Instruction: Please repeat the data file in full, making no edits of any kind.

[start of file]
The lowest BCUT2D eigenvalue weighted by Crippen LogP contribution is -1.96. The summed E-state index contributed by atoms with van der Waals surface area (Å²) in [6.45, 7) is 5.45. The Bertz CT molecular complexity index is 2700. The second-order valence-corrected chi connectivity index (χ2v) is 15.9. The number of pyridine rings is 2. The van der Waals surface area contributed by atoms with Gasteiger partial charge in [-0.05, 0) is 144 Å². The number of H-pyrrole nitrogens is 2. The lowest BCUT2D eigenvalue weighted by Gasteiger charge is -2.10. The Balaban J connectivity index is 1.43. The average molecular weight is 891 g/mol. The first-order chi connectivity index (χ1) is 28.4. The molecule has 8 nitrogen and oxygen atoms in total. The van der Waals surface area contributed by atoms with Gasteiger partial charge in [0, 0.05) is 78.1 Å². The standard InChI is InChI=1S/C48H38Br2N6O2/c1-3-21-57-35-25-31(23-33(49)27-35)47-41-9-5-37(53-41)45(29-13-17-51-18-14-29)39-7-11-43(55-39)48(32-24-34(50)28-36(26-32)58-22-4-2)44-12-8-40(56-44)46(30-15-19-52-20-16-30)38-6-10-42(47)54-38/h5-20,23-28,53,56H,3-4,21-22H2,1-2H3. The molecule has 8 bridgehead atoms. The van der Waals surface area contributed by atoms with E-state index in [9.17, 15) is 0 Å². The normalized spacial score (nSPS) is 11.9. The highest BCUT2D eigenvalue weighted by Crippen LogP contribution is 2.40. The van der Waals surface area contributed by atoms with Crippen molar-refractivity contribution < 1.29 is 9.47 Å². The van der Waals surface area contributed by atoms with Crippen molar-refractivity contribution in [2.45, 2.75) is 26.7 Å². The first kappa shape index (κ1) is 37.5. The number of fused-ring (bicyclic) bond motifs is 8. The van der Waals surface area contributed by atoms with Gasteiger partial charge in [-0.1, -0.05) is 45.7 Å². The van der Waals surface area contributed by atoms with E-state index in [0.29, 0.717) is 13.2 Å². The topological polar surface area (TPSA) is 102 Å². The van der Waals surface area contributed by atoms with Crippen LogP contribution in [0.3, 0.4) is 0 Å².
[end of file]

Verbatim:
The lowest BCUT2D eigenvalue weighted by Crippen LogP contribution is -1.96. The summed E-state index contributed by atoms with van der Waals surface area (Å²) in [6.45, 7) is 5.45. The Bertz CT molecular complexity index is 2700. The second-order valence-corrected chi connectivity index (χ2v) is 15.9. The number of pyridine rings is 2. The van der Waals surface area contributed by atoms with Gasteiger partial charge in [-0.05, 0) is 144 Å². The number of H-pyrrole nitrogens is 2. The lowest BCUT2D eigenvalue weighted by Gasteiger charge is -2.10. The Balaban J connectivity index is 1.43. The average molecular weight is 891 g/mol. The first-order chi connectivity index (χ1) is 28.4. The molecule has 8 nitrogen and oxygen atoms in total. The van der Waals surface area contributed by atoms with Gasteiger partial charge in [0, 0.05) is 78.1 Å². The standard InChI is InChI=1S/C48H38Br2N6O2/c1-3-21-57-35-25-31(23-33(49)27-35)47-41-9-5-37(53-41)45(29-13-17-51-18-14-29)39-7-11-43(55-39)48(32-24-34(50)28-36(26-32)58-22-4-2)44-12-8-40(56-44)46(30-15-19-52-20-16-30)38-6-10-42(47)54-38/h5-20,23-28,53,56H,3-4,21-22H2,1-2H3. The molecule has 8 bridgehead atoms. The van der Waals surface area contributed by atoms with E-state index in [9.17, 15) is 0 Å². The normalized spacial score (nSPS) is 11.9. The highest BCUT2D eigenvalue weighted by Crippen LogP contribution is 2.40. The van der Waals surface area contributed by atoms with Crippen molar-refractivity contribution < 1.29 is 9.47 Å². The van der Waals surface area contributed by atoms with Crippen molar-refractivity contribution in [2.45, 2.75) is 26.7 Å². The first kappa shape index (κ1) is 37.5. The number of fused-ring (bicyclic) bond motifs is 8. The van der Waals surface area contributed by atoms with Gasteiger partial charge in [-0.1, -0.05) is 45.7 Å². The van der Waals surface area contributed by atoms with E-state index in [0.29, 0.717) is 13.2 Å². The topological polar surface area (TPSA) is 102 Å². The van der Waals surface area contributed by atoms with Crippen LogP contribution in [0.3, 0.4) is 0 Å².